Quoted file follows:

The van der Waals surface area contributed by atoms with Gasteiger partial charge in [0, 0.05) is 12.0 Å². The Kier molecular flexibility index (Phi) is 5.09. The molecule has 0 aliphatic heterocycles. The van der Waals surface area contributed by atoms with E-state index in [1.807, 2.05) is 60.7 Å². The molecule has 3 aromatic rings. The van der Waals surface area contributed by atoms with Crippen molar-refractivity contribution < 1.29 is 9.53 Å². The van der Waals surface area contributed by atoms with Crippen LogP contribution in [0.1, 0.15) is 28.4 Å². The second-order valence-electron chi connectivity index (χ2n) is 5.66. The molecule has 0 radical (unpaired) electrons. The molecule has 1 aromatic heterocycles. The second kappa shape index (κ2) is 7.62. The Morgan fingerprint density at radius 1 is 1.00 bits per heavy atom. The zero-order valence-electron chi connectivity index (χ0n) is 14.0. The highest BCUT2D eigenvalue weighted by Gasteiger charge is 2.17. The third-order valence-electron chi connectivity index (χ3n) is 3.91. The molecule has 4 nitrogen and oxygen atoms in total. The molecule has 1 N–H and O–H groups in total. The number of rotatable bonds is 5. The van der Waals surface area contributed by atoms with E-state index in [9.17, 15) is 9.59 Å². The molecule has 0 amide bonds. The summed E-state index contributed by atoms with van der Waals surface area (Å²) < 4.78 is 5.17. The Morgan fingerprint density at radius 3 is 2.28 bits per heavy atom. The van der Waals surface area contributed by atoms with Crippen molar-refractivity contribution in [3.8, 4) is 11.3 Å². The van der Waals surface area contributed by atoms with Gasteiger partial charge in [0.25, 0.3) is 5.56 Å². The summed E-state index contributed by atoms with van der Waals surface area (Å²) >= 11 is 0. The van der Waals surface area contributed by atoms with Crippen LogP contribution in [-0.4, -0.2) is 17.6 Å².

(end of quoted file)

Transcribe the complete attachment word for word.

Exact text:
The van der Waals surface area contributed by atoms with Gasteiger partial charge in [0, 0.05) is 12.0 Å². The Kier molecular flexibility index (Phi) is 5.09. The molecule has 0 aliphatic heterocycles. The van der Waals surface area contributed by atoms with E-state index in [1.807, 2.05) is 60.7 Å². The molecule has 3 aromatic rings. The van der Waals surface area contributed by atoms with Crippen molar-refractivity contribution < 1.29 is 9.53 Å². The van der Waals surface area contributed by atoms with Crippen LogP contribution in [0.1, 0.15) is 28.4 Å². The second-order valence-electron chi connectivity index (χ2n) is 5.66. The molecule has 0 radical (unpaired) electrons. The molecule has 1 aromatic heterocycles. The second kappa shape index (κ2) is 7.62. The Morgan fingerprint density at radius 1 is 1.00 bits per heavy atom. The zero-order valence-electron chi connectivity index (χ0n) is 14.0. The highest BCUT2D eigenvalue weighted by Gasteiger charge is 2.17. The third-order valence-electron chi connectivity index (χ3n) is 3.91. The molecule has 4 nitrogen and oxygen atoms in total. The molecule has 1 N–H and O–H groups in total. The number of rotatable bonds is 5. The van der Waals surface area contributed by atoms with E-state index in [9.17, 15) is 9.59 Å². The molecule has 0 amide bonds. The summed E-state index contributed by atoms with van der Waals surface area (Å²) < 4.78 is 5.17. The Morgan fingerprint density at radius 3 is 2.28 bits per heavy atom. The van der Waals surface area contributed by atoms with Crippen molar-refractivity contribution in [3.8, 4) is 11.3 Å². The van der Waals surface area contributed by atoms with Gasteiger partial charge in [0.25, 0.3) is 5.56 Å². The summed E-state index contributed by atoms with van der Waals surface area (Å²) >= 11 is 0. The van der Waals surface area contributed by atoms with Crippen LogP contribution in [-0.4, -0.2) is 17.6 Å².